cross-domain-policy node is a
site-control element. The
site-control element defines which socket policy files are allowed on the server. In this case, the value of
"master-only" says that this is the only policy file on the server that Flash Player should acknowledge. If socket policy files are allowed to be defined on other ports, then the administrator could say
"all". Conversely, if the administrator wanted to deny socket connections to the system altogether, then the value of
"none" could be specified as well. Flash Player defaults to a setting of
"all" if it is unable to retrieve a socket master policy or the socket master policy does not contain a
The next line of XML is the
allow-access-from element. The first field of the element defines the domain that is allowed to connect. The domain specified here should be the domain where the SWF content is hosted. This may be different from where the HTML page is hosted that refers to the SWF content. For instance, if an HTML page hosted on www.example.com includes a reference to a SWF hosted on swf.example.com, then the administrator needs to specify swf.example.com in the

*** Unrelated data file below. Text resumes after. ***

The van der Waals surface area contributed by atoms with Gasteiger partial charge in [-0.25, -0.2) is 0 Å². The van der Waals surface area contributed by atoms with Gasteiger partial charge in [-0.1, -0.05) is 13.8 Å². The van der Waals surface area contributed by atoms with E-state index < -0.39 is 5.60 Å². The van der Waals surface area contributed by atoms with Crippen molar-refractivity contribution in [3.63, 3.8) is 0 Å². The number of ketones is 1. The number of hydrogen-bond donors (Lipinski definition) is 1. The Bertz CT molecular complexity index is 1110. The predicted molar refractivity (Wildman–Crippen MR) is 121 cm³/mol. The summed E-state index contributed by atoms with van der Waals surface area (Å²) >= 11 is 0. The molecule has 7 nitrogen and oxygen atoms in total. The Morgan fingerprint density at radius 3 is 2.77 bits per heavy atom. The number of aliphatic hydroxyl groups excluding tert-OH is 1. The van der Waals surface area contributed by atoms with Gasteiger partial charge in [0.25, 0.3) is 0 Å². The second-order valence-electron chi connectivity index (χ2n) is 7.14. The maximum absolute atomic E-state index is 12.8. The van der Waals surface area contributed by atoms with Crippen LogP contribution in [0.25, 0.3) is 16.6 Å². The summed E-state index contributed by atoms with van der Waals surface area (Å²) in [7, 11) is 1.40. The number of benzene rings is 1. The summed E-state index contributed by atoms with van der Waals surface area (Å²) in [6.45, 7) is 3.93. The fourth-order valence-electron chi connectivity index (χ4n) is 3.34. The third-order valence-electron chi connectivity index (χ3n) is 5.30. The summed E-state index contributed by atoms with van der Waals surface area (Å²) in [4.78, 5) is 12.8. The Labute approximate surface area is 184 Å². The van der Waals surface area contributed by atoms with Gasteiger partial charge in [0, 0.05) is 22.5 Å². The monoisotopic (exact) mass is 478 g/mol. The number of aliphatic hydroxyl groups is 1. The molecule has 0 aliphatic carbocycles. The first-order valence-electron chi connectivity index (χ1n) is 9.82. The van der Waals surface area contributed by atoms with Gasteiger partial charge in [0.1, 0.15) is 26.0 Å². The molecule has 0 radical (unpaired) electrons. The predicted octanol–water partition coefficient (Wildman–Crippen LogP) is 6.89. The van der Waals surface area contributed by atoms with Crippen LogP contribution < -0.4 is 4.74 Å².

domain field. While it is possible to specify wildcards in the
domain field, such as "*" or "*.example.com", Adobe recommends that only specific domain names be specified.
to-ports field in the
allow-access-from element specifies what ports are available to the Flash content hosted on swf.example.com. Wildcards ("*"), port ranges, and/or individual ports can be specified within this field. Adobe recommends that administrators specify only those ports for which they explicitly want to allow access to that domain.
Flash Player checks for a socket policy file in three places for each IP connection. The checks occur in the following order:
"all", then Flash Player proceeds to the next step. If the
site-controltag has a value of
"none", then the process stops and the socket is denied a connection.
Security.loadPolicyFile()command exists within the SWF file, then the Flash Player runtime checks that location. Flash Player checks the destination of the